Consider preparing several padsicles at once, so you’ll have a hefty supply after giving birth.

Although you’ll want to generously apply the aloe vera and witch hazel to the sanitary napkin, don’t overdo it and oversaturate the pad. This can reduce how well the pad absorbs postpartum bleeding, resulting in leaks and a big messy cleanup.

Using aluminum foil is the best approach because it prevents the pads from sticking together once placed in the freezer. If you don’t have any sanitary napkins, you might wonder whether you can use cloth pads instead.

This is possible, just know that cloth doesn’t wick away moisture like a disposable sanitary napkin. So if your postpartum flow is heavy, you’ll need to change the pad more often, and cloth pads might not be as comfortable as using a disposable sanitary napkin.

Once you’re ready to use a padsicle, take it out of the freezer and allow it to thaw for a few minutes, so that it’s not too cold. Since the padsicle is nothing more than a sanitary napkin, you’ll wear it inside your underwear like you would wear a regular pad.

Another option is to wear the padsicle inside an adult diaper. This might work better for a heavy postpartum flow. An adult diaper provides added protection when a pad alone can’t absorb the extra flow. Padsicles can get messy when extremely wet. As your flow lightens, you can later transition to wearing regular underwear.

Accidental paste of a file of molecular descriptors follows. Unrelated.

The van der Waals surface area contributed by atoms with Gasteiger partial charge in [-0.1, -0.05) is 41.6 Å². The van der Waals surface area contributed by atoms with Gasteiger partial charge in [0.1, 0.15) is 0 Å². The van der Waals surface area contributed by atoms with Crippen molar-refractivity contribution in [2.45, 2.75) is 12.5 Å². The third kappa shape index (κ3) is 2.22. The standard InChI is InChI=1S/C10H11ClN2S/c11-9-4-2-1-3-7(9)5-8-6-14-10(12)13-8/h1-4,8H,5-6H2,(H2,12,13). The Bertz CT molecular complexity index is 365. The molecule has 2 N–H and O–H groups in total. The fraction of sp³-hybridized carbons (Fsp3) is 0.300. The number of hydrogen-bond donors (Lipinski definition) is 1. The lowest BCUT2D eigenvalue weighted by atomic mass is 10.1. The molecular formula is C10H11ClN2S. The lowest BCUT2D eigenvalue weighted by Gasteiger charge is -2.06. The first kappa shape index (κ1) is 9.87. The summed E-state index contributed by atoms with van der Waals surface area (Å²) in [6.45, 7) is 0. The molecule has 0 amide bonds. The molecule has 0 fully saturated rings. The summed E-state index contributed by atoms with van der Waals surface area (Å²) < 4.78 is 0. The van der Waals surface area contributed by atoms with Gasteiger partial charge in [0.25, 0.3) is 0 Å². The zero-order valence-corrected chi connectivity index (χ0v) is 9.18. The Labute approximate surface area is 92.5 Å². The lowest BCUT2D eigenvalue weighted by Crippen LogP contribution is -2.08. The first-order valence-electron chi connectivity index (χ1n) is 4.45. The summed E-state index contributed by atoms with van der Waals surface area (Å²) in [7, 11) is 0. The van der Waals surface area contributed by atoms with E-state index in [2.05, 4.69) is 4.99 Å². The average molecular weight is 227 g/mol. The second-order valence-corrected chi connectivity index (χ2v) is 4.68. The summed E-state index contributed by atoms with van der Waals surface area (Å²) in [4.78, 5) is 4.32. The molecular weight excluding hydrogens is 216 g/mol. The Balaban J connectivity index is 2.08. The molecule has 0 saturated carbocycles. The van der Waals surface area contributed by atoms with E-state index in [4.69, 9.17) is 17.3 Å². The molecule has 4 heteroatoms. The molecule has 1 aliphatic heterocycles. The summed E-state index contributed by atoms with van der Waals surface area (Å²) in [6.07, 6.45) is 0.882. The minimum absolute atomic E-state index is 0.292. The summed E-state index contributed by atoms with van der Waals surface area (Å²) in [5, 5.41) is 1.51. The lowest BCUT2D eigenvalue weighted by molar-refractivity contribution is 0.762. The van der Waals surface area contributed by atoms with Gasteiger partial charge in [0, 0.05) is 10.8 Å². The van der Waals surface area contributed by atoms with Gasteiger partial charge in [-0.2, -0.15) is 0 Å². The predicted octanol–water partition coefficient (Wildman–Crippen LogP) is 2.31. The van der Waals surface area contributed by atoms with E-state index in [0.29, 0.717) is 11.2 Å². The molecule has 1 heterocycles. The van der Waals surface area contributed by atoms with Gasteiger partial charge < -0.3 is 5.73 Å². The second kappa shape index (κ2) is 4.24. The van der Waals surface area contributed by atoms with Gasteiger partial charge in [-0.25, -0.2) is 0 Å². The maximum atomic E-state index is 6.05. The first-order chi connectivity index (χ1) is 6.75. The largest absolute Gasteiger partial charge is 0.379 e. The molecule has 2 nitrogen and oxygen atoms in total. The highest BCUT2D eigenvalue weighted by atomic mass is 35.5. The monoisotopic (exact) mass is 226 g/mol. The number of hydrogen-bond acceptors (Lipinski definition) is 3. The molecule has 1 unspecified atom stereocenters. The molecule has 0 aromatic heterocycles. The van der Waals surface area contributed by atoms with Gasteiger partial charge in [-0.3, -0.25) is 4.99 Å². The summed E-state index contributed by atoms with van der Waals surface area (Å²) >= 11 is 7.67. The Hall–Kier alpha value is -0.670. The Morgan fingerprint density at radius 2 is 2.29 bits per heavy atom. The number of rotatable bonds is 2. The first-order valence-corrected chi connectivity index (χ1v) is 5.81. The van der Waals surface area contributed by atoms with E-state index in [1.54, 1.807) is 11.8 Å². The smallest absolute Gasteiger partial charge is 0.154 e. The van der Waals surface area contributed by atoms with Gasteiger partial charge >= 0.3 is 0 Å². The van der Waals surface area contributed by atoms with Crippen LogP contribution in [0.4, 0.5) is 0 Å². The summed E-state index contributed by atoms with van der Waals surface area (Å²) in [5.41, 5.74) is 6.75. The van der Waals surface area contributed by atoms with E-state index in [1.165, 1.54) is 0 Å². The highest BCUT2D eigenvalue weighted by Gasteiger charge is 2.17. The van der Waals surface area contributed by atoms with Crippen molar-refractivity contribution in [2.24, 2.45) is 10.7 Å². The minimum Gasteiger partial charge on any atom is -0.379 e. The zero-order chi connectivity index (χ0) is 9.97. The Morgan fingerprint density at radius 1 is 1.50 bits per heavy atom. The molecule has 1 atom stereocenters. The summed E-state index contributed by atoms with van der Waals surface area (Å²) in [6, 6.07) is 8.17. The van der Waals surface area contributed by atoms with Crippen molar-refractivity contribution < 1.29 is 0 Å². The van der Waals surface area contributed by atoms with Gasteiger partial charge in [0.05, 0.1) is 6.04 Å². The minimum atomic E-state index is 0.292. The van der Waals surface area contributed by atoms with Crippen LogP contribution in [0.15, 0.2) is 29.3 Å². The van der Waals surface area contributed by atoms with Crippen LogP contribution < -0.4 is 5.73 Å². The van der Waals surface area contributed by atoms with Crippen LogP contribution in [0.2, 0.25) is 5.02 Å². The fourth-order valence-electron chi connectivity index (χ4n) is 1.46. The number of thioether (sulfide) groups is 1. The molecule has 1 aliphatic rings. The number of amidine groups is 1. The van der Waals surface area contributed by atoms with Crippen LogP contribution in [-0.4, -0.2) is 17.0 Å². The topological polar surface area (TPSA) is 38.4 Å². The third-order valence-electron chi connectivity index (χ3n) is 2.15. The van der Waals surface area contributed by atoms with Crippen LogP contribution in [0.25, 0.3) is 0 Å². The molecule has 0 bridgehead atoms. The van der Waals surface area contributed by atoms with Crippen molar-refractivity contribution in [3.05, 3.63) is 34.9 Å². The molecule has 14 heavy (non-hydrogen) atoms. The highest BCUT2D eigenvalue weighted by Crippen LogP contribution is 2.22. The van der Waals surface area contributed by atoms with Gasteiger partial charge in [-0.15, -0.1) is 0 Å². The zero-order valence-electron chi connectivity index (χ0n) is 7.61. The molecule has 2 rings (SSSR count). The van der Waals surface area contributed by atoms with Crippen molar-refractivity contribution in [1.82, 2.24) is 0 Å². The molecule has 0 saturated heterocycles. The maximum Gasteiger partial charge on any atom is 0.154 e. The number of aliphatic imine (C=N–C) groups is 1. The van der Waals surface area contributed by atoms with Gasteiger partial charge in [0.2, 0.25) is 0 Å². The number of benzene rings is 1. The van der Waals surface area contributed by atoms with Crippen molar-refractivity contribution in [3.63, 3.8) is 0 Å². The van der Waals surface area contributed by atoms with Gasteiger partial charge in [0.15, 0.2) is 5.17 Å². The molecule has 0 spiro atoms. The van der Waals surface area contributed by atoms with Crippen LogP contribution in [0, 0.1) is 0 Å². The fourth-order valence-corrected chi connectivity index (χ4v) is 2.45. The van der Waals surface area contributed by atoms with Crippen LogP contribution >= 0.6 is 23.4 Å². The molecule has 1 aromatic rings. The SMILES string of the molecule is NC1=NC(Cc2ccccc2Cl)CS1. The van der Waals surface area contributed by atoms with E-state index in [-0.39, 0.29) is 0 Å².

While a padsicle can provide relief from pain, swelling, and inflammation, the coolness of a pad gradually wears off. Even so, it will continue to offer healing benefits due to the witch hazel and the aloe vera.

Once the coolness wears off, you can replace the padsicle with another one, or wear a regular pad for a bit. As a general rule of thumb, make sure you change a padsicle at least every 4 hours, just like you would change a regular pad.

Between postpartum bleeding and general soreness after a vaginal delivery, finding relief down below might involve a little creativity and putting your DIY skills to good use. Unfortunately, you can’t buy padsicles in stores. So if you want to use these pads for relief, your only option is to make your own and stock up before your due date—you’ll be glad that you did.